The Wisdom of Mad
During a time that some called the Age of Conformity, one magazine lampooned even the most sacred topics.
“From Madness to Dysentery: Mad’s Other New York Intellectuals” by Nathan Abrams, in Journal of American Studies (Dec. 2003), Cambridge Univ. Press, Edinburgh Bldg., Shaftesbury Rd., Cambridge CB2 2RU, England.
During the decade that many intellectuals still regard as the Age of Conformity, one publication was willing to take on every sacred cow: Mad Magazine. Its joyous 1950s nihilism helped prepare the way for the adversary culture of the 1960s.
Mad began, in October 1952, as a comic book aimed at teenagers. Comic books, which first appeared in the mid-1930s, became a truly mass medium during and after World War II; by 1947, they were selling 60 million copies a month. In the 1950s, they were portrayed as a national menace, a cause of juvenile delinquency and other social ills. Congressional hearings were held. To ward off government regulation, Mad’s publisher, William Gaines, set up the Comics Code Authority to ensure that every comic book was certifiably “wholesome.” He had no intention of making Mad meet that criterion, so in 1955 it became a “magazine” instead. Mad later took its revenge with an article that blamed juvenile delinquency on baseball.
Mad sent up its rival publications (by turning innocent teens Archie and Jughead into chain-smoking juvenile delinquents, for instance), along with movie stars, television shows, pop singers, politicians, and advertisers. After the magazine satirically exposed the ads for various consumer products hidden in TV shows and movies, the Federal Communications Commission and Congress pressured the TV networks to cut back on the practice. Mad itself ran spoof ads for bogus products such as “Ded Ryder Cowboy Carbine” rifles. Rooted in pop culture, the magazine anticipated pop art.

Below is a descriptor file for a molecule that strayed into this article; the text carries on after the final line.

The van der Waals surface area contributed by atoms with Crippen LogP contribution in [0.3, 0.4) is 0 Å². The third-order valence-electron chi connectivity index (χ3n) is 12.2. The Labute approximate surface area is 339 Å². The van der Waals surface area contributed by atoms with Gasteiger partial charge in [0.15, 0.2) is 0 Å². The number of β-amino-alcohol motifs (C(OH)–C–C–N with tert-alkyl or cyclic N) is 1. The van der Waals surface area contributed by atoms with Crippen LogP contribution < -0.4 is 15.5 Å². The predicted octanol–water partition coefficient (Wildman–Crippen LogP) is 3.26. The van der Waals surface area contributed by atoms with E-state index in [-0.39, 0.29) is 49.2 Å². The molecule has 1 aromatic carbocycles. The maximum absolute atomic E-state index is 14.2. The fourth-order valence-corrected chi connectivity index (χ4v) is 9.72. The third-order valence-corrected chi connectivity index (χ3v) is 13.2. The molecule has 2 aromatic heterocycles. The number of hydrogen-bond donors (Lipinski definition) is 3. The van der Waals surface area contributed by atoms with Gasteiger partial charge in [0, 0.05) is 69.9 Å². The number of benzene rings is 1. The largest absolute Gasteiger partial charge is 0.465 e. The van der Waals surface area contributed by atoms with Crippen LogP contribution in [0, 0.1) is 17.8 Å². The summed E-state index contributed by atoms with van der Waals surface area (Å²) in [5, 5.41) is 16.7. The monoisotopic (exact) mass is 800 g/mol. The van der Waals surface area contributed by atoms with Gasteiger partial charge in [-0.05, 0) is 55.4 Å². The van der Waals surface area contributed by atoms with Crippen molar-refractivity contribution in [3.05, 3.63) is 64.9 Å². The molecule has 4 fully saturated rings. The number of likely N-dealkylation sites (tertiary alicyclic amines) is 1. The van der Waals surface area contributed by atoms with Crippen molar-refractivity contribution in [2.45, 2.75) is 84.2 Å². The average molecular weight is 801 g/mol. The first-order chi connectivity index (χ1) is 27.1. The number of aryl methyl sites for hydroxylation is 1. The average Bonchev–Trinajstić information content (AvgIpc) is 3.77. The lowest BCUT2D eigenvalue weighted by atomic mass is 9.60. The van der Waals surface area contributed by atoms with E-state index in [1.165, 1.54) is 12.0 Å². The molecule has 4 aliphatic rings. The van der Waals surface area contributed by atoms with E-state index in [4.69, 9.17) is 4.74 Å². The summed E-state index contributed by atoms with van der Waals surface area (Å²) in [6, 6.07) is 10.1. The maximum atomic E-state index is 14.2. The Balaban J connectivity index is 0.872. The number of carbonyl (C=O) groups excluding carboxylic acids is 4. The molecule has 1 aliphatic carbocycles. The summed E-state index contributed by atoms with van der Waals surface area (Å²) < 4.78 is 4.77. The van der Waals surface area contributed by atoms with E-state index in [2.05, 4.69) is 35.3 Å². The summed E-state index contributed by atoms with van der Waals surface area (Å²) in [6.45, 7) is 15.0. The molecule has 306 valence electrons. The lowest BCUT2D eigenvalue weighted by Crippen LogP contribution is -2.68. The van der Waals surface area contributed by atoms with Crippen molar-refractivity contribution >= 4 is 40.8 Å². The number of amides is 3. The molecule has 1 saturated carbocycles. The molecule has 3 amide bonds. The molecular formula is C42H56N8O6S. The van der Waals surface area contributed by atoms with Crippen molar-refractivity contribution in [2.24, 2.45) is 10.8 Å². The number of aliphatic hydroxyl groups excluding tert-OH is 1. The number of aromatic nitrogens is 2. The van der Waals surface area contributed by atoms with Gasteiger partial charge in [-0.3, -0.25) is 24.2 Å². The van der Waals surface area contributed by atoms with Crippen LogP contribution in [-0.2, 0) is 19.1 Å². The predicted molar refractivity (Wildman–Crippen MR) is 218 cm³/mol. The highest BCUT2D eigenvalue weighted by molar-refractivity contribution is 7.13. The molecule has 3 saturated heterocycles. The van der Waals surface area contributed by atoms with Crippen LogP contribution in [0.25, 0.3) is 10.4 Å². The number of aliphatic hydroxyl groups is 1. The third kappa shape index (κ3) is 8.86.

Though Gaines always insisted that Mad had no political agenda, it took on politicians such as Senator Joseph McCarthy (in 1954), and “was not afraid to critique either side in the Cold War struggle,” writes Abrams, who teaches modern U.S. history at the University of Southampton, England. Soviet leader Nikita Khrushchev (who had a bald pate like the “Mr. Clean” of liquid cleaner fame) became “Mr. Mean: All-Commie Brainwasher” in a Mad parody of an ad that had asked, in all seriousness, “Is Your Bathroom Breeding Bolsheviks?”
Mad refused “to affirm or support” anyone or anything, says Abrams. It treated student radicalism of the 1960s with the same irreverence it did everything else. But it made enough of an impact that Marshall McLuhan and many other intellectuals of the day felt compelled to take its measure.
Mad, since absorbed by a media conglomerate, survives in body, if not in spirit, says Abrams. The familiar face of Alfred E. Newman still continues to stare out from Mad’s front page, his “toothy grin a reminder of [the magazine’s] mordant history.”